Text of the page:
What Does This Have to Do with Gwen Marston?

Gwen Marston is often thought of as the founder of improvisational style. (I would argue she is not.) Marston has worked with both traditional and liberated styling for decades. I have five of her many books and two focus on historical styling from the 1800s. If you understand that this is the underpinnings of her work, you can see it in what has developed since then.

In the book Freddy & Gwen Collaborate Again (with Freddy Moran, 2009,) Marston includes a quilt that reflects both her traditional roots and her improv styling.

Freddy & Gwen Collaborate Again. Gwen Marston and Freddy Moran, 2009, p. 23.

I was especially taken by the purple background. Three years ago when I began a project using an urn with flowers, the photo above was my strongest inspiration. I started by drawing this:20160126_124416_resized

Three years is a long time for development of one of my quilts. The drawing gave me a starting point, as did the purple background. I chose fabrics for flowers and leaves, most of which were too wimpy against the strong purple and didn’t end up on the quilt. My intention was to needle-turn appliqué the piece. After a couple of leaves, I knew that wouldn’t happen. And so the project got relegated to a bin of works-in-process, or more accurately, works-in-waiting.

Last year as I experimented more with appliqué, I brought it out, chose new fabrics for the center, and began again.

Skipping to the punchline, here is the finished quilt.

Inspired by Gwen. 45″ x 55″. Photo by Jim Ruebush. January 2019.

And a few notes on my improvisational process:
1. After auditioning a variety of colors for the leaves, flowers, and urn, I chose strongly saturated ones that held up to the purple and determined the rest of the color scheme.
2. I adjusted the size of the center with red strips at the top and bottom. This allowed the hourglass blocks on the inner border standard sizing. The hourglasses are scrappy of reds, pinks, oranges and golds, greens, and purples.
3. Visually there is A LOT going on in the hourglasses, which led to the calmer choices in the next border. 🙂 I wanted to extend the purple from the center but had very little of it left. I auditioned several purples and wasn’t happy with any of them. They didn’t “go” with the center. The best way to fix that is to use more than one. The more you add, the more they all go together. So the side borders with appliquéd vines got one purple, while the upper and lower borders with semi-circles on chartreuse green got a different one. While there are lots of greens in the leaves on the sides, and the vines are hand-cut squiggles, the upper and lower borders are fairly regimented, retaining some order.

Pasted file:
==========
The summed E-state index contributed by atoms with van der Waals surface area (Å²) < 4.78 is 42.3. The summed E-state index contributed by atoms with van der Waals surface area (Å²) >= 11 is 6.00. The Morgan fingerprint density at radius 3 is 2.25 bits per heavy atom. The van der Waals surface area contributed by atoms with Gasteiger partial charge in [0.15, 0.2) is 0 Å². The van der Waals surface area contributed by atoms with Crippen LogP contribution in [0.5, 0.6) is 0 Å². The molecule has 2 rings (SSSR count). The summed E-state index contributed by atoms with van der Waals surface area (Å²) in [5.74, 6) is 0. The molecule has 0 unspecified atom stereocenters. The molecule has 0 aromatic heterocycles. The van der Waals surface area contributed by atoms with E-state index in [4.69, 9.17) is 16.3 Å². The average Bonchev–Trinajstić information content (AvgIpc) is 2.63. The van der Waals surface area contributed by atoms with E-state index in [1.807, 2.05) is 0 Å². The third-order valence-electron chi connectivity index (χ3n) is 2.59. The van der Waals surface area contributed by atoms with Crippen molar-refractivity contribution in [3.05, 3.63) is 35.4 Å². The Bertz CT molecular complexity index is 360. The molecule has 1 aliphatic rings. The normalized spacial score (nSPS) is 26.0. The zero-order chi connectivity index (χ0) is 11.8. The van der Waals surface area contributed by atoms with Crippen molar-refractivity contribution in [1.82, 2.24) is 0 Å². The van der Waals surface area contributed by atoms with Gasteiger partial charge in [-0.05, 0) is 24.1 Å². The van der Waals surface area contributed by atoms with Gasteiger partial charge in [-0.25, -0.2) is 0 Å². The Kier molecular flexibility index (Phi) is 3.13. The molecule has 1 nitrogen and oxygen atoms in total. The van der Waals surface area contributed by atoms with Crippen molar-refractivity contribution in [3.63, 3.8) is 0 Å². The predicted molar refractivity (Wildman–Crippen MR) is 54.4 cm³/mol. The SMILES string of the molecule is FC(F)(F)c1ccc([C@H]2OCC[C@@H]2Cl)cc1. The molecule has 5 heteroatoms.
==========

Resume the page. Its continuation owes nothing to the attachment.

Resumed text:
4. The outer border again reflects the influence of Marston’s quilt, though I didn’t realize it until the top was almost done. Yes, I actually had the red zigzag pieced when I looked at the inspiration photo again and saw that I mimicked it without intending to. The other colors in the outer border repeat those in the hourglass border, and they are the same shape and similar size. The repetition helps hold off the chaos that could have erupted here.
5. I “custom” quilted it using different motifs and threads by section. There is red thread on the red triangles of the outer border, to strengthen them rather than diminish the color. Purple thread is on the purple background of the center for same reason. Most of the rest has a neutral, very fine thread to provide texture but allow the color blast of the surface to dominate.
6. I finished with a green binding.

The technique here is as improvisational as the design method. I used several different methods of appliqué in this project, choosing whatever seemed to work most simply. A few shapes are applied by hand; some are fused and finished with a zigzag; some are stuck down with glue stick; the semi-circles use a completely different method.

Gwen Marston has been an inspiration in my quilting life since nearly the beginning. I’m pleased to finish this quilt that shows that influence more directly.